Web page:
The American Heart Association CPR Guidelines

The steps for CPR have not changed since 1954 when it was first introduced by Dr. Peter Safar. The order of the different steps for performing CPR has always been A-B-C, which represents the order airway, breathing, and compressions. This was the accepted best practice up until 2010 when the American Heart Association made revisions to the order of the steps.

Why did the AHA CPR Guidelines Change?

In 2010, the American Heart Association (AHA) released their 2010 Guidelines Highlights which outlines the key changes regarding CPR procedures. The most prominent change being the rearranging the order from A-B-C to C-A-B in the CPR sequence, placing emphasis on the chest compressions.

The AHA’s research concluded that the old approach creates an unnecessary delay in chest compressions. Following the new guidelines, by beginning with chest compressions instead of postponing them until after completing the airway and breathing steps, we are able to get the blood flowing immediately. Immediate restoration of blood circulation has been determined to be the utmost priority for saving the victim’s life.

This change of order applies to adults and children, but not newborn infants.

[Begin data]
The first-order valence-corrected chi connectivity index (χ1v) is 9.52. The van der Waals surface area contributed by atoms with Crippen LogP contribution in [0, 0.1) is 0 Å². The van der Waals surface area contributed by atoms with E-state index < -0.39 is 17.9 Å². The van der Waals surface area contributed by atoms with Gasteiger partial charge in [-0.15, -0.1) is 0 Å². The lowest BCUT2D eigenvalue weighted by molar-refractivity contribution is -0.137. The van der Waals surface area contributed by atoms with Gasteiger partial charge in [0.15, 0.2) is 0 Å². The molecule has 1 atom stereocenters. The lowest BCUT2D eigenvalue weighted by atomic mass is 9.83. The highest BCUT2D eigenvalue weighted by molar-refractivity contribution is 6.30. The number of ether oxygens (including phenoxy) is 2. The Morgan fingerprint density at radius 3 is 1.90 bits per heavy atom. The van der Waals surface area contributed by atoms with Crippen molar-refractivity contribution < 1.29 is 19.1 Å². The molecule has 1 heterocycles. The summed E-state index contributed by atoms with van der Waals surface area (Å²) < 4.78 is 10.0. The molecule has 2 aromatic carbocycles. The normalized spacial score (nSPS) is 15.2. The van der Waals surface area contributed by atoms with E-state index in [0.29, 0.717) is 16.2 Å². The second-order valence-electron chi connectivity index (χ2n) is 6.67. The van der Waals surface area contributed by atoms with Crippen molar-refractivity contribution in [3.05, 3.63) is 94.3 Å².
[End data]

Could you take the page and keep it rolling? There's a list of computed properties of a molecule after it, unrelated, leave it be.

The Revised AHA CPR Guidelines: C-A-B

Chest Compressions

  • Start by placing the heel of one hand in the center of the chest and place your other hand on top of the first.
  • Push down hard and fast, at the rate of about 100 compressions per minute.
  • Perform 30 compressions and then proceed to the next step.


  • Open airway with a head tilt-chin lift.
  • Look listen and feel for breathing for 5 seconds.


  • Pinch the victims nose.
  • Give two one-second breaths.
  • Repeat chest compressions and breathing steps, 30 compressions then two breaths, until emergency services arrive.

Note that those who are untrained in CPR can simply perform the chest compressions, known as Hands-Only CPR, until help arrives.

2015 AHA Guidelines: More Changes

In 2015, the American Heart Association has made a few more changes to their recommended practices. For a detailed overview, we suggest you review the AHA’s 2015 Guidelines Highlights as it provides a summary by topic of the 2015 changes to resuscitation guidelines.

Stay Informed and Current

If you have not taken a CPR class recently, then these changes may be have been news to you. This is why it is crucial for you to stay current and renew your certification as required. If you are not yet certified or your prior certification is up for renewal, you should consider taking American Heart Association CPR classes or an online CPR certification program.